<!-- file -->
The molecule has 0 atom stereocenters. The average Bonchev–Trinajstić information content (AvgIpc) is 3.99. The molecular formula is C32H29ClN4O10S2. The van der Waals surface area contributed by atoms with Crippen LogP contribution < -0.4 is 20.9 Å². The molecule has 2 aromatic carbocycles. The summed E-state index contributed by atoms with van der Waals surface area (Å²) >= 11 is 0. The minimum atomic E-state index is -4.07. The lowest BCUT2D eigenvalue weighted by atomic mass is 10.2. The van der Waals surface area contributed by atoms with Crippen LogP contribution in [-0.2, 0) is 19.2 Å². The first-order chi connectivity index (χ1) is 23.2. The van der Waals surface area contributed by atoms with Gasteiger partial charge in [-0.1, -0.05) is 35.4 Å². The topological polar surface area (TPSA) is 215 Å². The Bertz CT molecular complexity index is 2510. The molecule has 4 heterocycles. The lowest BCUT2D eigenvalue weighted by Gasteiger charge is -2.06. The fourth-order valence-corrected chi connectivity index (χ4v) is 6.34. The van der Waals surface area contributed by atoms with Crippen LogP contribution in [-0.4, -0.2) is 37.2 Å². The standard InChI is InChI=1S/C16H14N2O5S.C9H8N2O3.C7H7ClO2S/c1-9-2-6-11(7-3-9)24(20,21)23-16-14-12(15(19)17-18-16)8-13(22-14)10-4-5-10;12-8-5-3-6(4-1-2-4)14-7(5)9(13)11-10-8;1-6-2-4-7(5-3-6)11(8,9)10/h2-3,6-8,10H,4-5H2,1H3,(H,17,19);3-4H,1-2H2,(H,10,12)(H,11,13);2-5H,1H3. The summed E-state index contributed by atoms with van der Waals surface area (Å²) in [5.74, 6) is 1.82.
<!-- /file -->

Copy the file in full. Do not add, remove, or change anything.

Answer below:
The molecule has 0 atom stereocenters. The average Bonchev–Trinajstić information content (AvgIpc) is 3.99. The molecular formula is C32H29ClN4O10S2. The van der Waals surface area contributed by atoms with Crippen LogP contribution < -0.4 is 20.9 Å². The molecule has 2 aromatic carbocycles. The summed E-state index contributed by atoms with van der Waals surface area (Å²) >= 11 is 0. The minimum atomic E-state index is -4.07. The lowest BCUT2D eigenvalue weighted by atomic mass is 10.2. The van der Waals surface area contributed by atoms with Crippen LogP contribution in [-0.2, 0) is 19.2 Å². The first-order chi connectivity index (χ1) is 23.2. The van der Waals surface area contributed by atoms with Gasteiger partial charge in [-0.1, -0.05) is 35.4 Å². The topological polar surface area (TPSA) is 215 Å². The Bertz CT molecular complexity index is 2510. The molecule has 4 heterocycles. The lowest BCUT2D eigenvalue weighted by Gasteiger charge is -2.06. The fourth-order valence-corrected chi connectivity index (χ4v) is 6.34. The van der Waals surface area contributed by atoms with Crippen LogP contribution in [-0.4, -0.2) is 37.2 Å². The standard InChI is InChI=1S/C16H14N2O5S.C9H8N2O3.C7H7ClO2S/c1-9-2-6-11(7-3-9)24(20,21)23-16-14-12(15(19)17-18-16)8-13(22-14)10-4-5-10;12-8-5-3-6(4-1-2-4)14-7(5)9(13)11-10-8;1-6-2-4-7(5-3-6)11(8,9)10/h2-3,6-8,10H,4-5H2,1H3,(H,17,19);3-4H,1-2H2,(H,10,12)(H,11,13);2-5H,1H3. The summed E-state index contributed by atoms with van der Waals surface area (Å²) in [5.74, 6) is 1.82.